Maddie's Pet Project

Make your garden safe for pets and other animals

By Bonney Brown

Bonney Brown

Our pets are a lot closer to the ground than we are. They sniff everything, lay around on the grass, roll in the dirt and then groom by licking themselves. It’s easy to overlook the fact that while they are enjoying the warm weather while around the yard and garden, they may be exposed to chemicals we use to keep it looking nice.

Fertilizers, herbicides and insecticides can be harmful to pets if they come into contact with them. Careful storage, as well as following instructions on the package for the appropriate dilutions and waiting period after application, is important.

You may also want to consider the long-term effects of exposure to these chemicals on our pets. Studies show that animals exposed to some of these products are at an increased risk of cancer. Other studies have shown that we track these chemicals indoors on our shoes, affecting even indoor pets.

Nontoxic or less toxic pest control can be an effective alternative, such as diatomaceous earth (food or garden grade – not the type treated for pools), Safer Insecticidal Soap, Sluggo Plus, and BT (Bonide Bacillus Thuringiensis) are effective and generally safer.

There are many effective homemade weed killer recipes you can find online. The simplest are spraying weeds with lemon juice or vinegar or a mixture of the two. A gallon of vinegar, a cup of salt or 20 Mule Team Borax, and a tablespoon of dish soap is very effective for killing weeds and keeping them at bay when applied on a warm sunny day. Like most weed killers, these will kill any plant they get on, so take care as you would with any commercial product.

Some professional landscapers use newspaper to deter weeds – just lay it down, cover it with mulch. Letting grass grow a bit longer, 3 inches or so, prevents many weeds from taking hold. And you can prevent flowering weeds from spreading by mowing them before they can go to seed.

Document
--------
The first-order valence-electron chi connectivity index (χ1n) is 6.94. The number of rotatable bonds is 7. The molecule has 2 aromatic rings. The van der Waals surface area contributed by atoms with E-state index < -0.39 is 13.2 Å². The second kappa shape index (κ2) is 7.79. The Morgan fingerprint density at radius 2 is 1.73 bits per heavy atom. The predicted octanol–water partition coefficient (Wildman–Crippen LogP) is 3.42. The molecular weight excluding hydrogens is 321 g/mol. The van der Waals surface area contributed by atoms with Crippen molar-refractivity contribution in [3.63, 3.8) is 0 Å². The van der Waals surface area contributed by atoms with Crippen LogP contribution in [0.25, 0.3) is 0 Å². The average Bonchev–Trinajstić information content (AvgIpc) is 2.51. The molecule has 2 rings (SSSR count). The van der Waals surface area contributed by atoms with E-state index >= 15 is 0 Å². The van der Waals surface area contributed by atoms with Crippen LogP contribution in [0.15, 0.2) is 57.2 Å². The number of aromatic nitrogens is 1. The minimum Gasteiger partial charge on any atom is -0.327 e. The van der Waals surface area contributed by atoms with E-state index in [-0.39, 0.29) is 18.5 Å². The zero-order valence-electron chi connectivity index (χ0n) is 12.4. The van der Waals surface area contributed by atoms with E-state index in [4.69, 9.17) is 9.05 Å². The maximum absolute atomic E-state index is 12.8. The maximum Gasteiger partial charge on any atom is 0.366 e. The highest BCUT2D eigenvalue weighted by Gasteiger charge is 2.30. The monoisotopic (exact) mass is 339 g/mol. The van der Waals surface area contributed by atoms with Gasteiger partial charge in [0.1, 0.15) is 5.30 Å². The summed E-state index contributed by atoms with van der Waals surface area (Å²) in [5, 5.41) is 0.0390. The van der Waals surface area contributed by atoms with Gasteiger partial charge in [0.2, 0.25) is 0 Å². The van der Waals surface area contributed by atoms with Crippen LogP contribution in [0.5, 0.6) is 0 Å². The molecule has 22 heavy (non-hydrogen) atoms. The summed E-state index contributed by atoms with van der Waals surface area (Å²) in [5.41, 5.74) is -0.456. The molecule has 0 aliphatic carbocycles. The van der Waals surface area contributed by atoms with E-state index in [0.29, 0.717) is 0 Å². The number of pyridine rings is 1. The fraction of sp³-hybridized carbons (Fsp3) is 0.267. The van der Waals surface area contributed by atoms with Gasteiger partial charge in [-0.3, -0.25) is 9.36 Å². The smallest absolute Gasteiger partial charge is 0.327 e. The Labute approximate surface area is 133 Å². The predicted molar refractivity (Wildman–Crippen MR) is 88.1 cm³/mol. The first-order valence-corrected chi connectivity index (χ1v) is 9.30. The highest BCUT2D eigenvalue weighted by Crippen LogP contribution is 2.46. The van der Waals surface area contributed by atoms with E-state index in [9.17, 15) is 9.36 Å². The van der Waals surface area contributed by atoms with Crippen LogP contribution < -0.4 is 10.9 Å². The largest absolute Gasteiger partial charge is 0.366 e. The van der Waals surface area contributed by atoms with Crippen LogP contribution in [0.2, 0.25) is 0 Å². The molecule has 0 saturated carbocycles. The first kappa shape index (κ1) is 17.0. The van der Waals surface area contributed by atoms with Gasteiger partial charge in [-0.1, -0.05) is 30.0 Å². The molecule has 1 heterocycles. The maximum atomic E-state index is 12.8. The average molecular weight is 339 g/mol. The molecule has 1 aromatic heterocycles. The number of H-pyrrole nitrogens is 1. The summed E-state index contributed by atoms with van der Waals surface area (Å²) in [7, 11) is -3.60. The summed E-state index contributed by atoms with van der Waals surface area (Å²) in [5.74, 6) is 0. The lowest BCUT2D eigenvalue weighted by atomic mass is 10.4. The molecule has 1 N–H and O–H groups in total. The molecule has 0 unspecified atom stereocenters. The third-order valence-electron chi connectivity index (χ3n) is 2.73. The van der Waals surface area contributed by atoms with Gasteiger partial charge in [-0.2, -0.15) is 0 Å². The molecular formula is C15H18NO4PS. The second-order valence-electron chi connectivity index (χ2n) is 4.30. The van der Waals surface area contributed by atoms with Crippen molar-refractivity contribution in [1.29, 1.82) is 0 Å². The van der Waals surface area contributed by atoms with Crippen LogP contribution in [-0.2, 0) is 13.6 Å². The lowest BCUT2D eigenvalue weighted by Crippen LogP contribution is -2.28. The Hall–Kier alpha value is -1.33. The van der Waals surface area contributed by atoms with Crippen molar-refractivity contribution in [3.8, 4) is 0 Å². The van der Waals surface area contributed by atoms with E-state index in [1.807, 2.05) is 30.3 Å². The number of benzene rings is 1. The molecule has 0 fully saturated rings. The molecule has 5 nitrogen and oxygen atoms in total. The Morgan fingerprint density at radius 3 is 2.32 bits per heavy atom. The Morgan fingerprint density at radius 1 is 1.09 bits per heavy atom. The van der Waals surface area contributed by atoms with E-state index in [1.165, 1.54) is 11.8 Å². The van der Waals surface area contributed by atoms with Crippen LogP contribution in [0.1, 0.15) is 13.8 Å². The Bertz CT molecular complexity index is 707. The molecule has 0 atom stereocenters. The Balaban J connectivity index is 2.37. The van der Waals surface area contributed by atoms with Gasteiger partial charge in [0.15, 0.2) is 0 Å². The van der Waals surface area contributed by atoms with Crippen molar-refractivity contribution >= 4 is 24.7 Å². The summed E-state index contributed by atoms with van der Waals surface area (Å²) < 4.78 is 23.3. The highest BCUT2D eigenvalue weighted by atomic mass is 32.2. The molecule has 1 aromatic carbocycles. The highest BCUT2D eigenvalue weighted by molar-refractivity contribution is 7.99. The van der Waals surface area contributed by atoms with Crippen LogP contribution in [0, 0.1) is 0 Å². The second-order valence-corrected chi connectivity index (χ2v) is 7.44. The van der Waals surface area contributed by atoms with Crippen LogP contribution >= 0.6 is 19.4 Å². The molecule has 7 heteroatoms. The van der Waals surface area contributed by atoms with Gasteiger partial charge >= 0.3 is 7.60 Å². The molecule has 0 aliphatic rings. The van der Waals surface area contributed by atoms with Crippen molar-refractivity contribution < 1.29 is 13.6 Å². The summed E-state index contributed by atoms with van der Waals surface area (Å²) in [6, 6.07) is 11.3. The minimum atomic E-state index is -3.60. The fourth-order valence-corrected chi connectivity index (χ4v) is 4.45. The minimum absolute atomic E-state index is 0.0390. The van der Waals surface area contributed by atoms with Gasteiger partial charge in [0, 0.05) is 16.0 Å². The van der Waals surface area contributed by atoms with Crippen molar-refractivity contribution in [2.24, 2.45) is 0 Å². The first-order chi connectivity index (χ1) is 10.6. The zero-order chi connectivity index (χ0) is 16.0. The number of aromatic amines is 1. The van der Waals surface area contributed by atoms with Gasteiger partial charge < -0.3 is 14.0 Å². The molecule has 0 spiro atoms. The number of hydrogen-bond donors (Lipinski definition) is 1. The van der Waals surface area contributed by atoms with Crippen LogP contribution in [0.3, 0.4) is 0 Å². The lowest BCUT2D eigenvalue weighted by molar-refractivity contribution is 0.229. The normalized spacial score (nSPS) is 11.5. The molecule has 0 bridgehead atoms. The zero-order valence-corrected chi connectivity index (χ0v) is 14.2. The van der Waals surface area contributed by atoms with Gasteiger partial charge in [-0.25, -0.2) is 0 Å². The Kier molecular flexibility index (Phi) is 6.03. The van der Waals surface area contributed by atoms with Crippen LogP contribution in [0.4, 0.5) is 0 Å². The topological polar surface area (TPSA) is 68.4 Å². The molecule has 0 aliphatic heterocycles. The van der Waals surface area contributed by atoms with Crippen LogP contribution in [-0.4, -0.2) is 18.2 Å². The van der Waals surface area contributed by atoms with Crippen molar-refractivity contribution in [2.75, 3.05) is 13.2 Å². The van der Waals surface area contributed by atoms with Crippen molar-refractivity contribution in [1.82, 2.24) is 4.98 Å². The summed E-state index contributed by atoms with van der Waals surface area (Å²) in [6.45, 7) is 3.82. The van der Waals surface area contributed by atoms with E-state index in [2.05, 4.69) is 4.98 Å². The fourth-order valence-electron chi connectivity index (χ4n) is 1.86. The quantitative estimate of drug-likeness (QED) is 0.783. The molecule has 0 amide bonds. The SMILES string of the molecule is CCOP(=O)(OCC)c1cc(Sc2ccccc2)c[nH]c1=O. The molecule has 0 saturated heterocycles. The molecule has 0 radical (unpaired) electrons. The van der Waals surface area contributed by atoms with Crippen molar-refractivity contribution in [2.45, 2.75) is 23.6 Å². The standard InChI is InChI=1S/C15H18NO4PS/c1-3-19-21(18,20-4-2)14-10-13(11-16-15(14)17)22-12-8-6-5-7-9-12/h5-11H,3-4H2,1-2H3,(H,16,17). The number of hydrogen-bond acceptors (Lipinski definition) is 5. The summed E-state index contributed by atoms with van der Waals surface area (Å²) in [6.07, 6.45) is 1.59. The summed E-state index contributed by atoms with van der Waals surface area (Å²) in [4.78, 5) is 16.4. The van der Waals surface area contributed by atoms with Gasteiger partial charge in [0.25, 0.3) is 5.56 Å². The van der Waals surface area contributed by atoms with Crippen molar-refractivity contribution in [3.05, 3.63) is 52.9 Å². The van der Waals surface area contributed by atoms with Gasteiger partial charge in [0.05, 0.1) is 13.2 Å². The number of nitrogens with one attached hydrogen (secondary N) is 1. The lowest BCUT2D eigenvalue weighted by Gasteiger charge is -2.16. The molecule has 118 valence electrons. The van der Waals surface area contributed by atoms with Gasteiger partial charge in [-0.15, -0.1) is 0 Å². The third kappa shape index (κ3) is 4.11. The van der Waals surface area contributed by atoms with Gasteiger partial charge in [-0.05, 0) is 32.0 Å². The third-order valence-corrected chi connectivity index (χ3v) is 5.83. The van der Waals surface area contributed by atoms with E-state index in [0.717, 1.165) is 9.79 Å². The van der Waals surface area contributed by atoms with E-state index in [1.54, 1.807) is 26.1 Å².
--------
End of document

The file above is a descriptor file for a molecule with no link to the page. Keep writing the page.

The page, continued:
A less common approach, but one you might consider, is living with a few weeds in the lawn. After all, one person’s weed is another’s lovely flower.

Deterring animals from your garden
If rabbits or other small animals are eating your plants, try raised beds, exclusion fencing or planting a perimeter of plants that the animals do not like. These plants include garlic, onions, chives, lavender and marigolds. You can lure animals away by planting things they really like in another area of the yard, such as clover, alfalfa, long grass or wildflowers.

There are other deterrents you can purchase or make:
• Fake snakes or owls, inexpensive wind socks or chimes will drive off many animals.
• Motion-activated water repellers deter animals with a sudden burst of water.
• Scent deterrents, usually sprays or crystals that can be applied to surfaces or sprinkled on the ground. Homemade alternatives work for some animals, such as coffee grounds, vinegar, hot pepper, scented soap.
• Ultrasonic sound devices – Humans cannot hear them, but animals do and go the other way. Be sure to buy a model with settings that work for your target animals.
• Cats or dogs digging in your garden? Chicken wire laid on the ground will put a stop to that.
• A mesh, hardware cloth tunnel that you make or a covered loop-wire tunnel (available online) works to protect low plants.
• Ears of corn can be protected from animals with a spray of water mixed with hot sauce or cayenne pepper – spray regularly as ears grow.

Give some of these suggestions a try and you’ll feel good knowing you took a savvy, safe and humane approach to solving the challenge of animals in the garden.

Bonney Brown is co-executive director of Maddie’s Pet Project in Nevada and president of Humane Network. You can reach Bonney at

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